“It may be that it is the obnoxious thing in its mildest and least repulsive form; but illegitimate and unconstitutional practices get their first footing in that way, namely, by silent approaches and slight deviations from legal modes of procedure. This can only be obviated by adhering to the rule that constitutional provisions for the security of person and property should be liberally construed. A close and literal construction deprives them of half their efficacy, and leads to gradual depreciation of the right, as if it consisted more in sound than in substance. It is the duty of courts to be watchful for the constitutional rights of the citizen, and against any stealthy encroachments thereon.” Boyd v. United States, 116 U.S. 616, 635 (1886).

Posted by: Michael R. Levine | Jun 25, 2014 12:32:35 PM

Yes. Yes... The thugs need to have some rules and protocal. My gosh, they can track your whereabouts with your cell phone anytime. They need warrent to access it... Yes.

Posted by: Midwest Guy | Jun 25, 2014 2:22:47 PM

I'm with Midwestguy. While I won't dispute the symbolic nature of the victory I think in practice it means very little. The biggest threat to privacy today is not the one-to-one violation that occurs during a search by the one-to-many violation that goes one under the rubric of surveillance. So long as this surveillance exists the government can engage in sophisticated correlation attacks that makes the data on the phone itself irrelevant. Most cases are not won with smoking guns--they are won on circumstantial evidence. So long as the government can collect the circumstances the evidence will find its way, and no smoking gun is necessary.

Posted by: Daniel | Jun 25, 2014 2:38:39 PM


This is currently at best a hollow victory until further steps are taken. LE can know not only who you call and text, but the contents of any communication through the use of devices such as Stingray, etc., or archive the information either through the provider or store it themselves for later retrieval and review without the actual phone or an actual warrant.

When specific warrants are also required for this general type of surveillance and/or data storage, and I don't mean a federal rubber stamping judge, I might start believing in the Bill of Rights which we've been mislead to believe actually exists and is followed.

Posted by: albeed | Jun 25, 2014 8:51:08 PM

Well, there's a lot of other things on cell phones, such as contact lists, pictures, etc. So who you call and text is only a small part of it (historic cell site data is another big one they can probably get). Using a stingray to listen to your phone conversations would likely require probable cause and fall under Title III, requiring exhaustion, particularity, screening to ensure only pertinent calls are listened to, etc. (see Season One of The Wire for a better indication of the requirements), so that's categorically different.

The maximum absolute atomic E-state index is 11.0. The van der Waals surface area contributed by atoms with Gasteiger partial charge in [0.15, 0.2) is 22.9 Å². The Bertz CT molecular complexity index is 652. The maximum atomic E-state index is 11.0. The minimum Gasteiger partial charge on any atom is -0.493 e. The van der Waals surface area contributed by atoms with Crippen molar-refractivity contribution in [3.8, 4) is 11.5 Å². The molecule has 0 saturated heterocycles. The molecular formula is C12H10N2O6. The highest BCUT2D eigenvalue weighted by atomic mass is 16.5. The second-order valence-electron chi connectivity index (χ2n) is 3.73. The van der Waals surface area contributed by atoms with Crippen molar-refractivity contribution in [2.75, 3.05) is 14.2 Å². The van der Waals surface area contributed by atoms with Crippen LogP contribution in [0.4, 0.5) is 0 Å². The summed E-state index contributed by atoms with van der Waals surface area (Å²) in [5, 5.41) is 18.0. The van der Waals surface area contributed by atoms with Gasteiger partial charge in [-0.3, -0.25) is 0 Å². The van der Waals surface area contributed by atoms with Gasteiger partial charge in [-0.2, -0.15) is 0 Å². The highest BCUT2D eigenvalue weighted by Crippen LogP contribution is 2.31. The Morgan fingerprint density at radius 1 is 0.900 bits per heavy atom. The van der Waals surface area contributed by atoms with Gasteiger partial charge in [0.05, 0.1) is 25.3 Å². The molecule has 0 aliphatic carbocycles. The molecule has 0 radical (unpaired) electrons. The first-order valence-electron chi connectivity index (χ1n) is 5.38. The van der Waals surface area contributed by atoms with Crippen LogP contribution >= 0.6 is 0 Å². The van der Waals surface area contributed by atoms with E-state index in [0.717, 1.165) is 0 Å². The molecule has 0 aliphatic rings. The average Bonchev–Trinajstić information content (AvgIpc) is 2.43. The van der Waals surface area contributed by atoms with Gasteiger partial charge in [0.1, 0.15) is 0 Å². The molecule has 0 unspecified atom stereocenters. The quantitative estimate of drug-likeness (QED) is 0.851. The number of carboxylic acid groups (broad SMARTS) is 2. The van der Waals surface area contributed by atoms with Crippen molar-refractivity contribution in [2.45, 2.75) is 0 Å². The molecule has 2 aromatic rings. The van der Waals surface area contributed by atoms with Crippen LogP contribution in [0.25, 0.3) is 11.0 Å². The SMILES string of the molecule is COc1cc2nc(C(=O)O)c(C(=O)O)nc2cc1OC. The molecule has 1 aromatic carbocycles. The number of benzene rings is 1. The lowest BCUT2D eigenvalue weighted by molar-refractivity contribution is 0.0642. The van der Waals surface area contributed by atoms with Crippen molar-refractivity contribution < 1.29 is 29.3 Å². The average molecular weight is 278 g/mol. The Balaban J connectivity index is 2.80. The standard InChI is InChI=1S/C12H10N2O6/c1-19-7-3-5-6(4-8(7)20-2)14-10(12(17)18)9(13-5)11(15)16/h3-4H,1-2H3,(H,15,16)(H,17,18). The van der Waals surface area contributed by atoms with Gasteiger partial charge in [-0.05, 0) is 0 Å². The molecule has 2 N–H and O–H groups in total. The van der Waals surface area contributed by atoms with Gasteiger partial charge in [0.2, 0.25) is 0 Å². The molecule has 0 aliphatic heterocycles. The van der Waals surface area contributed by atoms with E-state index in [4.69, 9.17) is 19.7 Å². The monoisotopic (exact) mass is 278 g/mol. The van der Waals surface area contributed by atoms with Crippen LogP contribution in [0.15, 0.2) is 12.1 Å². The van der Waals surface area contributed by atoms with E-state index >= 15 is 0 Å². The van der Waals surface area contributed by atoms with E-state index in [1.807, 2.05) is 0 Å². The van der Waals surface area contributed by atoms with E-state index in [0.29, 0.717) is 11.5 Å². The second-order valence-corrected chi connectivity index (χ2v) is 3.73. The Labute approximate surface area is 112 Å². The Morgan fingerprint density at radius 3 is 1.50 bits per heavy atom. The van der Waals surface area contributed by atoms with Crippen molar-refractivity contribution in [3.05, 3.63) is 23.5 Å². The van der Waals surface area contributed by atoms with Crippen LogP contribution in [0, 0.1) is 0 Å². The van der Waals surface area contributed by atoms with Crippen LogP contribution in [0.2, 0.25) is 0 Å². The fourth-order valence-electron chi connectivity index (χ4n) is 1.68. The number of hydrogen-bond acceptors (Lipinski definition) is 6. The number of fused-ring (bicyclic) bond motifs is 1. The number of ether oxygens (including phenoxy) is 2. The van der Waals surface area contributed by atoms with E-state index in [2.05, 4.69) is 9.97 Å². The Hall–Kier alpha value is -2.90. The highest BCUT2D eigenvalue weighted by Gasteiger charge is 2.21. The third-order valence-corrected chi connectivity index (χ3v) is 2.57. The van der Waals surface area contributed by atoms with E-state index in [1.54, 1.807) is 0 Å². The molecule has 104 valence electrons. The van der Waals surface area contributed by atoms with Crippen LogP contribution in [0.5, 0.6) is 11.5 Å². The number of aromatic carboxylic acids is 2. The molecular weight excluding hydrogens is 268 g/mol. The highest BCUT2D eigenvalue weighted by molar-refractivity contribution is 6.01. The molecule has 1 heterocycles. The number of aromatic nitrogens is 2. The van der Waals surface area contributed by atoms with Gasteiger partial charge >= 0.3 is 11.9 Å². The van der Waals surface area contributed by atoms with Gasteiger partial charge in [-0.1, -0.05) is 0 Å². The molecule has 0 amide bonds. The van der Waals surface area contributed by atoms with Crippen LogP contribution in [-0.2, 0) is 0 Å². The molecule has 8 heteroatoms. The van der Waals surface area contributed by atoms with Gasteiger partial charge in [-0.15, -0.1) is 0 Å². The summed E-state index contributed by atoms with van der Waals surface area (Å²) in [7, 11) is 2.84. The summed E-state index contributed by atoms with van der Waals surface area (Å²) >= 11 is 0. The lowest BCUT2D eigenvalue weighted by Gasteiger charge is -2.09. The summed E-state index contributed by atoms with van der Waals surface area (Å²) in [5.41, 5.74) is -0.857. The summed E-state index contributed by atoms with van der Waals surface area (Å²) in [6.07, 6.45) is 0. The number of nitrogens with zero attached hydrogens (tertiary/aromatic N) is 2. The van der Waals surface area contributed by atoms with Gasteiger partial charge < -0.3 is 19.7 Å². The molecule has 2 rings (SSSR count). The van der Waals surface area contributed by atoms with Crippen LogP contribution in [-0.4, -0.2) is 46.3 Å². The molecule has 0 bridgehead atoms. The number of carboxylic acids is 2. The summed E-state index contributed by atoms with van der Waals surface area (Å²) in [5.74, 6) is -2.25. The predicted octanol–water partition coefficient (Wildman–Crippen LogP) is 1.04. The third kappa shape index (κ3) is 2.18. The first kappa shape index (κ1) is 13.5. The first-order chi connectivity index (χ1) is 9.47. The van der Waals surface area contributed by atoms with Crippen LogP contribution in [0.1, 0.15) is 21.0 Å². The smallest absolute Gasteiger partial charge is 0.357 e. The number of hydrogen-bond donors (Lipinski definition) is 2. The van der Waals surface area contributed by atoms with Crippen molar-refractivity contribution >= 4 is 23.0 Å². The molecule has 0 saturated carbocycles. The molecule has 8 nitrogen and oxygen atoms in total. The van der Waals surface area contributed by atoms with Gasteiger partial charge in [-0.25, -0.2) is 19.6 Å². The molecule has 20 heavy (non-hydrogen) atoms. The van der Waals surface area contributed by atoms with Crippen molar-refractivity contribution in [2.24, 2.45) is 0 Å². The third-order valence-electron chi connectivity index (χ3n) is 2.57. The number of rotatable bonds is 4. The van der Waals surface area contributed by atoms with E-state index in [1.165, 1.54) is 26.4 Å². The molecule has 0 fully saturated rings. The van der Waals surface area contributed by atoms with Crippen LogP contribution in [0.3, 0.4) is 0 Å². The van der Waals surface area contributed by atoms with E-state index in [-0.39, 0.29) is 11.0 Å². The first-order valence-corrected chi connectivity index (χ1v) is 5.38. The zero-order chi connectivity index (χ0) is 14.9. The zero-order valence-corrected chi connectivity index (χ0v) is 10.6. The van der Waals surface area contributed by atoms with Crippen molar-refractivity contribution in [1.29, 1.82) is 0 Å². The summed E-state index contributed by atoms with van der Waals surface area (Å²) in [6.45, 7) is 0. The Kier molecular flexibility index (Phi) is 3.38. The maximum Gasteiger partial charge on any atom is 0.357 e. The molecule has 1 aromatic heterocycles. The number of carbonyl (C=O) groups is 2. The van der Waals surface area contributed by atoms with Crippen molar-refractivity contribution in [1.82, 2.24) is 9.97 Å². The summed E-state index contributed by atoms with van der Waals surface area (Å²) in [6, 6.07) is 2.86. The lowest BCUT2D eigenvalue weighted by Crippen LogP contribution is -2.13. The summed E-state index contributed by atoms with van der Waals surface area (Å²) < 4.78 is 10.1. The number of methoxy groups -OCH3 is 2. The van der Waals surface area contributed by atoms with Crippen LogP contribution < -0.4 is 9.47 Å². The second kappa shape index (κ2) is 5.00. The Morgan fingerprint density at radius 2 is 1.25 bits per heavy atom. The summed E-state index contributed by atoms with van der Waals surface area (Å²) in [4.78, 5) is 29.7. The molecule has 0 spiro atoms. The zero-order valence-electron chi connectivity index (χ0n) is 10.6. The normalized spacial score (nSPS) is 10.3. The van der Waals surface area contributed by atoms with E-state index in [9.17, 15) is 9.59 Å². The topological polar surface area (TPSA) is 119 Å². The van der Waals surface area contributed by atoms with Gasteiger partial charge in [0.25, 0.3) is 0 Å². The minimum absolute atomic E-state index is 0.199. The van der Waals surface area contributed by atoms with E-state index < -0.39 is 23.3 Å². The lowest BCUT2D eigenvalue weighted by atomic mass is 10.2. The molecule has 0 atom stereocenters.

This is a big case for those who believe that the police should be limited in their ability to use minor crimes as a justification to intrude into your entire life with the hopes of finding other crimes.

Posted by: Erik M | Jun 25, 2014 9:47:15 PM


You are correct--the ruling does make it harder for police to use minor crimes to intrude into one's life in hopes of finding other crimes. The point that albeed and myself are making is that the particular police MO you describe is fading into obsolescence. Many police departments are moving to the surveillance model. The assumption behind the surveillance model is that someone is committing crimes the police just need to figure out who it is and using computers to sift through various databases of cell phone records, license plate numbers, and so on is more effective use of scarce resources than than trying to "sell up" from a minor crime to a major crime via a cell phone search. That is to say rather than move from bottom (minor infraction) to top (bigger infraction) the police want to move from top (big data) to bottom (small data).

This truth is what is at the core of the whole "mosaic theory" of the 4A, which in the bigger picture is about law enforcement's desire to move from a innocent until proven guilty standard to a guilty until proven innocent standard. So the ruling in Riley is the equivalent to what my mother would have called, "Close the windows they are coming through the doors!" Until SCOTUS closes both the doors and the windows nothing significant will be achieved.

Posted by: Daniel | Jun 26, 2014 12:25:58 AM


As a late and not so great commentor here used to say, Bingo!

Posted by: albeed | Jun 26, 2014 10:01:35 AM

"Significant" things are achieved in installments. This opinion helps there and will help protect privacy in various ways. The "yawn" comments are overblown to me. We can belittle 4A law in general given the realities of police behavior. It's a matter of degree.

Posted by: Joe | Jun 26, 2014 11:52:15 AM

Anyone here know what is the current status of the case styled ACLU v. Clapper?

Posted by: Liberty1st | Jun 27, 2014 2:58:03 PM